Gabriel Garcia Marquez is the author of the very intriguing novel Chronicle of a Death Foretold. The chronicle “is very strange and brilliantly conceived,” and “ a sort of metaphysical murder mystery in which the detective, Garcia Marquez himself, reconstructs events associated with the murder 27 years earlier of Santiago Nasar, a rich, handsome fellow who lived in the Caribbean town where the author grew up” (Michaels, P. 1). Marquez plays himself in the novel, interviewing people who remember the murder and studies documents assembled by the court. He gathers various kinds of data—dreams, gossip, philosophical speculation, weather reports—and creates a chronological record of what occurred. The data that is accumulated demonstrates that symbolism was very prominent in the story and essential to the death of Santiago Nasar.
Symbolism is first set up when it is introduced to the readers that Santiago Nasar had dreamed the night before his death that he was flying: “He’d dreamed he was going through a grove of timber trees where a gentle drizzle was falling, and for an instant he was happy in his dream, but when he awoke he felt completely spattered with bird shit” (Marquez, P.3). Beginning with the place, Nasar was passing by timber trees which are evergreens. “Evergreens represent immortality, everlasting life or an undying spirit, ironically enough” (“Symbolism in Chronicle of a Death foretold”). This adds to the whole ironic theme represented in a symbolic way. What is also symbolic about this piece is that flying usually represents moving to the next level spiritually. So that foreshadows his death.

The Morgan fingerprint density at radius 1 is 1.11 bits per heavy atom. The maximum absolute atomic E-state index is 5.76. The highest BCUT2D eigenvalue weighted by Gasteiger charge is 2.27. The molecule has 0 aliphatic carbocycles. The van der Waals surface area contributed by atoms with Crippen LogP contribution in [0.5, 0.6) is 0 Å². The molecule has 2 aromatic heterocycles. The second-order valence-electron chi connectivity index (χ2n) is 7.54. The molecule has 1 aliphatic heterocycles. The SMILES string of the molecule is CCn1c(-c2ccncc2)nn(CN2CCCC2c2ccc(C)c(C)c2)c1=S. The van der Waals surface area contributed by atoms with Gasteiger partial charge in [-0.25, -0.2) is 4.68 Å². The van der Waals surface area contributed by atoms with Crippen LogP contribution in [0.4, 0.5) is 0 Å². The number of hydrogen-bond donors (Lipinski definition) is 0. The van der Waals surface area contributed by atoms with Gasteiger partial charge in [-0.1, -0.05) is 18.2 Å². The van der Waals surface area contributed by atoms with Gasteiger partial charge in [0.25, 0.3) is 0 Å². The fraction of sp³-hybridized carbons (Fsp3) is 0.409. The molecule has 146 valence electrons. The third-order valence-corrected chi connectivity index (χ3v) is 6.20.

Another related dream that Nasar had was the one in which he was alone in a tinfoil airplane and “’flying through the almond trees without bumping into anything’” (Marquez, P.4). These almond trees are a symbol of virginity, divine favor, and purity. Trees are also recognized as being feminine. This could be representative of Santiago Nasar flying through a...
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